James Eadie’s Trade Mark X blend has been recreated 160 years after its conception.
He was nervous when the cork came out. Nervous in fact that the cork wouldn’t come out or would crumble. After all this was one of the last bottles. Doubly nervous because who can really tell what the contents of an old bottle will be like? Will it be clean or smell like boiled cabbage on a compost heap? Tasting the remnants of a past time will always be educational, but it’s not always necessarily pleasant.
The bottle in question was ‘Trade Mark X’, brewer James Eadie’s house whisky.
It was first blended in 1854, trademarked in 1877 and sold in Eadie’s 300-strong estate in the Midlands until 1944. This would have been the whisky quaffed by generations of workers on their way home with their wage packets. Who knows what tales were told over glasses in those pubs, or what trouble its ingestion might have caused when the men eventually got back to their houses. But I digress. This was a working man’s tipple now being uncorked in the offices of a whisky investment fund. How strange life is.
Revisiting the past: A bottle of James Eadie’s Trade Mark X tastes not how Broom would expect
The man with the slightly shaky hand was Rupert Patrick, the great-great-grandson of James Eadie. The bottle came from one of the last batches and probably was blended at the start of the Second World War.
Alongside Rupert was Norman Mathison, former master blender at Mackinlays, Tom Bruce-Gardyne of this and many other parishes, and myself. I think we were all nervous.
It was poured. It was dark. It was smoky, really smoky. It was richly Sherried, filled with fruitcake notes. It was balanced and generous and complex. It was mature and seemed malt heavy. It was everything we didn’t expect it to be. The images of the smoke filled pubs of the Midlands, and men belting back whisky for effect suddenly faded.
We think we know what the old days were like, but do we really? As I mentioned in the last rant, we can learn from the past but can never repeat it. It’s not that we just cannot go back, but that we don’t really know what ‘then’ was. Memory is fickle. Summers were always sunny, it always snowed at Christmas, and Partick Thistle won more games than they lost. How devastating it is to find out all of that might not have been true.
Our scent memory is remarkable. We all have a remarkable ability to retain every aroma we have encountered and file it away for future reference, pulling it out when stimulated by the same scent decades later. Smell, we know, is linked to memory, but is memory accurate?
I was thinking about this when we went on a family outing to see Blade Runner 2049. Like the first film, the plot hinges on the nature of memory and consciousness. Replicants have memories implanted, providing them with a backstory, but they are false. It’s this existential crisis which sits at the heart of the film.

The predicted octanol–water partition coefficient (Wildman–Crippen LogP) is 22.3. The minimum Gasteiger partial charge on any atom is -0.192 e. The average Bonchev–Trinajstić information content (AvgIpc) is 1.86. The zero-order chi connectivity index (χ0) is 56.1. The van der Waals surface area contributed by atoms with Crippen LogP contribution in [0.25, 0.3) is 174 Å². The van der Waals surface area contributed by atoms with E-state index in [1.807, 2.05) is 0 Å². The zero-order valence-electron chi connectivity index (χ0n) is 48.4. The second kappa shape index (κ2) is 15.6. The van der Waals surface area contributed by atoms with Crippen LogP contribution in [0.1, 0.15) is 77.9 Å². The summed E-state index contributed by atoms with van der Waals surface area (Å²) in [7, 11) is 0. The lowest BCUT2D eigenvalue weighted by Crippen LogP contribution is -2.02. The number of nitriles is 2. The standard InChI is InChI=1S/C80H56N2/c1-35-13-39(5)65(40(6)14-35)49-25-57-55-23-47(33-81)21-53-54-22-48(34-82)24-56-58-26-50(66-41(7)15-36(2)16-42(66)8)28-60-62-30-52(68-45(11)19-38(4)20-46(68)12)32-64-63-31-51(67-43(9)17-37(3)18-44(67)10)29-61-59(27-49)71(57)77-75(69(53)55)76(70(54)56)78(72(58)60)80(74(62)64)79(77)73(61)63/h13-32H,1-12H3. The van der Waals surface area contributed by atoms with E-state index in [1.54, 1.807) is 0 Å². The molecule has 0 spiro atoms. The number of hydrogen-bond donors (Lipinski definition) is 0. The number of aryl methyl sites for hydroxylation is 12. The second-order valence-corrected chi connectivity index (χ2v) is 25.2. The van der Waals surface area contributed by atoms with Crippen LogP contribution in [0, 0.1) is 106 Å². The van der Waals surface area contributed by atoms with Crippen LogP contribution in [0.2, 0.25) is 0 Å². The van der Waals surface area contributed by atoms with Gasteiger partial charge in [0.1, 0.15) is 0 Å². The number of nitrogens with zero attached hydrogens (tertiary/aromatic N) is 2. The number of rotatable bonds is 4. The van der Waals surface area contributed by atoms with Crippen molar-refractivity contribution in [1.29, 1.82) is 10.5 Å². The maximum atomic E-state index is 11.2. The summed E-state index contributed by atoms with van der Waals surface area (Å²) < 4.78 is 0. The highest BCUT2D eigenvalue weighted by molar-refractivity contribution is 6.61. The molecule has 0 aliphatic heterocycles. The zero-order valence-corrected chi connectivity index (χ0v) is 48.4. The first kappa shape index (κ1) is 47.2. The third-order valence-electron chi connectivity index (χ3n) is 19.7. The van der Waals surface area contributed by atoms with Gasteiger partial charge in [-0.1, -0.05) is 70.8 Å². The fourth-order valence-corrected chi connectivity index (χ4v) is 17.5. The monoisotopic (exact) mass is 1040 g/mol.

Blade Runner: Replicants’ memories are false, but how reliable are our own?
In some ways it’s replicated (pardon the pun) when we smell a whisky. Is that aroma really the same one as in our granny’s house when we were a child? Does it matter if it isn’t? After all, we cannot ever go back to our granny’s house on the day when we encountered that aroma. What we are seeing in our minds is a composite of the aromas in the glass, a hallucination, a dream of place and people, and faces and experiences.
It’s not our granny’s house but a memory of what it might have been like with other details thrown in. We are creating a memory out of everything within the aromas rising from the glass. The complex picture is created by our minds out of a multiplicity of memories which are rearranged in a new context. When tasting we have to decode them.
That is what was happening with Rupert’s whisky. In addition, I was having to deal with a different sort of implanted memory, that one gleaned from books, conversations, and theories about what a pub whisky from the early 20th century would have tasted like.
It had to be light, even though Sherry casks would have been more prevalent, it would have had a young age profile to hit a price point, and used lots of grain; it would be smokier than the blends of today but not heavily peaty because it wasn’t what the ‘English’ palate demanded. The truth about the whisky confounded everything which had been implanted in our minds.
A reality check is always good, but what is real? I think I need a sit down.
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